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Resonance based explosive timing

Measure ships and kill them
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The length of a ship is generally known to those attacking it. Precision munitions and timing is now possible in anti-ship missiles. This additional software carried on an anti-ship missile would calculate the length of a ship, use the known speed of sound in steel, and attempt to explode at the proper time to resonate its shockwave with any other nearby attacking warhead. Two warheads could thereby be much more destructive together.
Voice, Jun 24 2021

(?) These are cutless https://www.nzheral...ZHB4THJ62VT32JWRZQ/
From the strange ideas department comes DentalSlim [wjt, Jul 11 2021]


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Annotation:







       To set up a destructive resonance, you'd want to repeatedly hit the target - a lot more times than just a double-tap.
a1, Jun 24 2021
  

       What's wrong with simply swinging across on ropes to board them with teeth clenched cutlasses?
xenzag, Jun 24 2021
  

       A pirate's orthodontist could offer special retainers, so the pirate could keep their cutlass in at night.
pertinax, Jun 24 2021
  

       Resonance is also a function of configuration, joint strength, cross-bracing, etc.
RayfordSteele, Jun 25 2021
  

       In principle, constructively interfering shock waves would really be something. Like a shaped charge except the shaping is achieved by synchronization of many small charges instead of shaping a single large charge. Sounds expensive though.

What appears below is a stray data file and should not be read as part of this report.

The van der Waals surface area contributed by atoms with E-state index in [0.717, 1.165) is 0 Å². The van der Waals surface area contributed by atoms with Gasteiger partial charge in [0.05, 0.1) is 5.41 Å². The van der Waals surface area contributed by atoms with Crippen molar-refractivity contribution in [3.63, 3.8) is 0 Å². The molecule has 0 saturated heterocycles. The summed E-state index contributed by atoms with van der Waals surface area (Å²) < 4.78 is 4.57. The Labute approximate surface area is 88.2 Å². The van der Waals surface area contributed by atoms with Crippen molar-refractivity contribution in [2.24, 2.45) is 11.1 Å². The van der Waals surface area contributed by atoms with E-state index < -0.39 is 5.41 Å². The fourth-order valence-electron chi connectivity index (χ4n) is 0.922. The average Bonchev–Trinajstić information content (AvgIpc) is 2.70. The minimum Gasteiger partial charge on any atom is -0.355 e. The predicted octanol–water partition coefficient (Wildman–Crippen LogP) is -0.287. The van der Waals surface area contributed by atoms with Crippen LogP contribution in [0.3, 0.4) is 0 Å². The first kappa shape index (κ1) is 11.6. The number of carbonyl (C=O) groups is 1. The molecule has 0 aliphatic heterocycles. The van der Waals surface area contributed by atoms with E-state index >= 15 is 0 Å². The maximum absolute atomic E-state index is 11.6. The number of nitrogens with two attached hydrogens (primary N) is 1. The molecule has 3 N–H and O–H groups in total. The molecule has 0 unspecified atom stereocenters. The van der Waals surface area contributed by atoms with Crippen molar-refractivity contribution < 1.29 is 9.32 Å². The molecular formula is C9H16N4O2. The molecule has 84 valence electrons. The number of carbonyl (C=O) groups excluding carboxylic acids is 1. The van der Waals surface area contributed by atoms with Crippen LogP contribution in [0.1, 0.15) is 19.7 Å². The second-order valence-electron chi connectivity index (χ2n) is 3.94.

sninctown, Jun 25 2021
  

       How about a swarm of heavy barnacle drones? Any ship thus attacked would quickly become overloaded on one side and turn turtle.
xenzag, Jun 25 2021
  

       I always thought anti-ship missiles were scary stuff, but a recent encounter with the (ex) USS New Jersey suggests that modern anti-ship missiles are in the business of piercing an inch or so of armor and exploding. With the New Jersey's foot or so of armor, they'd only be left with scraping the remains of the missile off and repainting. So, resonance wouldn't help much there. Also, battleships are cool.
bs0u0155, Jun 25 2021
  

       It's my firm belief that about 2 years into the next real war and after numerous hubris-reducing military disasters ships will have real armor again. Stability is a red herring: inherent stability via buoyancy has worked well enough until now but when powerful attacks can come from any angle and sensors need to remain outside the ship it's just silly to designate part of the ship as "topside and light". Modern warships should be shaped like cylinders and should need very little in the way of passively keeping one side up. There should be active roll control and it should be possible to operate the ship at any level of roll up to and including upside down!   

       Now that we've done away with that fragility-inducing topside-bottom-side we can armor the full outside of the ship as thick as we like because we can just make the thing larger without adding nearly as much to the cost. No need for a complete re-design based on the new stability numbers. No need for moving engines and fuel tanks lower and those delicate pink bags of water higher. No need for complex strain calculations around a square corridor with a "this side up" constraint and a connection to an angled hull. Make it as large as fits the budget, and if the water line turns out to be one inch from the top so much the better.